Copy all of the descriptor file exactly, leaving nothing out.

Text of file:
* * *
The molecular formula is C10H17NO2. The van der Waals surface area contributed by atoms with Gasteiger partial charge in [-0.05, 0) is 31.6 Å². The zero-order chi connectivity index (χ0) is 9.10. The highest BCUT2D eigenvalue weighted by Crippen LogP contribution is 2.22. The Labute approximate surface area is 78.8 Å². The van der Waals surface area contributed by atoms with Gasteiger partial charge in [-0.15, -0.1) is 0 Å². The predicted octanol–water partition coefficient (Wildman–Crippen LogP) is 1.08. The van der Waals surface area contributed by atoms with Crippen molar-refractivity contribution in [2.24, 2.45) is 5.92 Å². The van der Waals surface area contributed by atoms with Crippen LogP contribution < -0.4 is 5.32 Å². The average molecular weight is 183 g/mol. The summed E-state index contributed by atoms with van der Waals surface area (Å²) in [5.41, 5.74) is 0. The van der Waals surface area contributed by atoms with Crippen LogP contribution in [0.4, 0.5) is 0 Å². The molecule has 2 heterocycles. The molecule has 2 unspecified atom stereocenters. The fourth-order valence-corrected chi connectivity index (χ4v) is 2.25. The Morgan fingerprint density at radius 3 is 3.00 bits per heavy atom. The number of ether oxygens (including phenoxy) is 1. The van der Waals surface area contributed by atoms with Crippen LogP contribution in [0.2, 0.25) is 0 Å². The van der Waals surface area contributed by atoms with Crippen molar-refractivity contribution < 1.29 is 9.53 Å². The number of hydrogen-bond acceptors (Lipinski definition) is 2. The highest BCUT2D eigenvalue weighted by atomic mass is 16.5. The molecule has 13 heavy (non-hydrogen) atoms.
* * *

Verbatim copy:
The molecular formula is C10H17NO2. The van der Waals surface area contributed by atoms with Gasteiger partial charge in [-0.05, 0) is 31.6 Å². The zero-order chi connectivity index (χ0) is 9.10. The highest BCUT2D eigenvalue weighted by Crippen LogP contribution is 2.22. The Labute approximate surface area is 78.8 Å². The van der Waals surface area contributed by atoms with Gasteiger partial charge in [-0.15, -0.1) is 0 Å². The predicted octanol–water partition coefficient (Wildman–Crippen LogP) is 1.08. The van der Waals surface area contributed by atoms with Crippen molar-refractivity contribution in [2.24, 2.45) is 5.92 Å². The van der Waals surface area contributed by atoms with Crippen LogP contribution < -0.4 is 5.32 Å². The average molecular weight is 183 g/mol. The summed E-state index contributed by atoms with van der Waals surface area (Å²) in [5.41, 5.74) is 0. The van der Waals surface area contributed by atoms with Crippen LogP contribution in [0.4, 0.5) is 0 Å². The molecule has 2 heterocycles. The molecule has 2 unspecified atom stereocenters. The fourth-order valence-corrected chi connectivity index (χ4v) is 2.25. The Morgan fingerprint density at radius 3 is 3.00 bits per heavy atom. The number of ether oxygens (including phenoxy) is 1. The van der Waals surface area contributed by atoms with Crippen LogP contribution in [0.2, 0.25) is 0 Å². The van der Waals surface area contributed by atoms with Crippen molar-refractivity contribution < 1.29 is 9.53 Å². The number of hydrogen-bond acceptors (Lipinski definition) is 2. The highest BCUT2D eigenvalue weighted by atomic mass is 16.5. The molecule has 13 heavy (non-hydrogen) atoms.